Most people are somewhat familiar with the legal concept of condemnation.
In a condemnation, the government sues a private landowner to take a piece of property for public use. The U.S. Constitution allows the government this right of eminent domain, provided the owner is given “just compensation.”
But what if the government seizes a piece of property without suing to invoke eminent domain? What if the government does something that deprives the landowner of the use or enjoyment of their property but doesn’t compensate them?
In that case, instead of the government suing the landowner (as in a condemnation), the landowner may sue the government. It’s called an “inverse condemnation.”
Made whole by inverse condemnation
Frequently, an inverse condemnation suit is filed when the owner is deprived of an essential element of their private property rights, having the effect of the government taking owner’s land, whether intentionally or inadvertently.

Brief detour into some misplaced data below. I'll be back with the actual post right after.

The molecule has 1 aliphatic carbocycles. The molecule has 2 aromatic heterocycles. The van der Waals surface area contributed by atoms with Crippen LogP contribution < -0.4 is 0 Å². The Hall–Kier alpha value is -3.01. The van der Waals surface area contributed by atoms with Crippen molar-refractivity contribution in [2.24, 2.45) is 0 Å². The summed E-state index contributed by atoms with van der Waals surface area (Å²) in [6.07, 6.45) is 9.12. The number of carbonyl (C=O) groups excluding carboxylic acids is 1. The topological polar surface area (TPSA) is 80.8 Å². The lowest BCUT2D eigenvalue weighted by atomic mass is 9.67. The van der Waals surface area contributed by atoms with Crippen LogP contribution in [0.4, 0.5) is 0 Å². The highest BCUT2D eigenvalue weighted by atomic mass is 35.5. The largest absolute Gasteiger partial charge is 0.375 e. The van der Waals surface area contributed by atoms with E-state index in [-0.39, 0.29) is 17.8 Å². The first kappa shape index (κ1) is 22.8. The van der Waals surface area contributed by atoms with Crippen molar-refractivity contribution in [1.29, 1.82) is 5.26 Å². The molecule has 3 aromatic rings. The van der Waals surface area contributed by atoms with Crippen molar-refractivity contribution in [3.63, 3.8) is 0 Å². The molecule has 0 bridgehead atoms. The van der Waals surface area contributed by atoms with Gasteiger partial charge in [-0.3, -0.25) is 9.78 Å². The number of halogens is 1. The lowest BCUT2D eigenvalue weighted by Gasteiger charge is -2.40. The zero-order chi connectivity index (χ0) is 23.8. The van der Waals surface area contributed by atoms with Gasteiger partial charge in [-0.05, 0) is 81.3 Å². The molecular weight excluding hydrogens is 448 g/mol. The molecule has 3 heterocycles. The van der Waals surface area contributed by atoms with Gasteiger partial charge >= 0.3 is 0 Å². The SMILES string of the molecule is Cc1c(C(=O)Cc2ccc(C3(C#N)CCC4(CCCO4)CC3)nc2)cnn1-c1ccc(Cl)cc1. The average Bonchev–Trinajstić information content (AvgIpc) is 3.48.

Sometimes, the government doesn’t so much take the land as ruins it for whatever purpose it had been put to before.
For example, a large infrastructure project might wind up permanently diverting water onto the landowner’s property, essentially rendering it useless.
Alternately, a project might cause the removal of groundwater, leading to extensive damage below and above ground to structures, infrastructure, agriculture and the environment.
In these cases, the landowner has the option of filing for inverse condemnation to recover the value of property rather than try to restore the land to its previous state and value.